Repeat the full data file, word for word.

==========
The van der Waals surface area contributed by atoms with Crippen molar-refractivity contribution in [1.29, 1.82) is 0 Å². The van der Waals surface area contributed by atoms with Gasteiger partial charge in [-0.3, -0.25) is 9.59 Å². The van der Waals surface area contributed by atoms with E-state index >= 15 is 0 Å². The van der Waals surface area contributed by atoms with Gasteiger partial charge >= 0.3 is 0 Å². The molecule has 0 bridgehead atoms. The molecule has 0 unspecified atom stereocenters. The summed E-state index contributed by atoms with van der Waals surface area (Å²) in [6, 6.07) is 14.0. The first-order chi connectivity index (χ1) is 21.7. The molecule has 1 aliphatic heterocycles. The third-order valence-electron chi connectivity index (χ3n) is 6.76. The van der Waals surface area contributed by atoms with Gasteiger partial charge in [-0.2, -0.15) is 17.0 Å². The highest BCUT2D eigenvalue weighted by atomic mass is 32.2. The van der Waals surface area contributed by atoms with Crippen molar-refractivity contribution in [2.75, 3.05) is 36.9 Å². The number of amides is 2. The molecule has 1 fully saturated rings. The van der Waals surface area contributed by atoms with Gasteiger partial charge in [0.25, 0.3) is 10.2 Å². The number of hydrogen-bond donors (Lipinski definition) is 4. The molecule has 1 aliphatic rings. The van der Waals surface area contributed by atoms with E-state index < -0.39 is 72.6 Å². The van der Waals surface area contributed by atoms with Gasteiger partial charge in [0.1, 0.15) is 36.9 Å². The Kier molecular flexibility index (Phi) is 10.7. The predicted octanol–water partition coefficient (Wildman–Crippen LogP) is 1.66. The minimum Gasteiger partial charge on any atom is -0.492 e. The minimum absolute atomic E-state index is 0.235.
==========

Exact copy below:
The van der Waals surface area contributed by atoms with Crippen molar-refractivity contribution in [1.29, 1.82) is 0 Å². The van der Waals surface area contributed by atoms with Gasteiger partial charge in [-0.3, -0.25) is 9.59 Å². The van der Waals surface area contributed by atoms with E-state index >= 15 is 0 Å². The van der Waals surface area contributed by atoms with Gasteiger partial charge >= 0.3 is 0 Å². The molecule has 0 bridgehead atoms. The molecule has 0 unspecified atom stereocenters. The summed E-state index contributed by atoms with van der Waals surface area (Å²) in [6, 6.07) is 14.0. The first-order chi connectivity index (χ1) is 21.7. The molecule has 1 aliphatic heterocycles. The third-order valence-electron chi connectivity index (χ3n) is 6.76. The van der Waals surface area contributed by atoms with Gasteiger partial charge in [-0.2, -0.15) is 17.0 Å². The highest BCUT2D eigenvalue weighted by atomic mass is 32.2. The van der Waals surface area contributed by atoms with Crippen molar-refractivity contribution in [2.75, 3.05) is 36.9 Å². The number of amides is 2. The molecule has 1 fully saturated rings. The van der Waals surface area contributed by atoms with Gasteiger partial charge in [0.25, 0.3) is 10.2 Å². The number of hydrogen-bond donors (Lipinski definition) is 4. The molecule has 1 aliphatic rings. The van der Waals surface area contributed by atoms with E-state index < -0.39 is 72.6 Å². The van der Waals surface area contributed by atoms with Gasteiger partial charge in [0.1, 0.15) is 36.9 Å². The Kier molecular flexibility index (Phi) is 10.7. The predicted octanol–water partition coefficient (Wildman–Crippen LogP) is 1.66. The minimum Gasteiger partial charge on any atom is -0.492 e. The minimum absolute atomic E-state index is 0.235.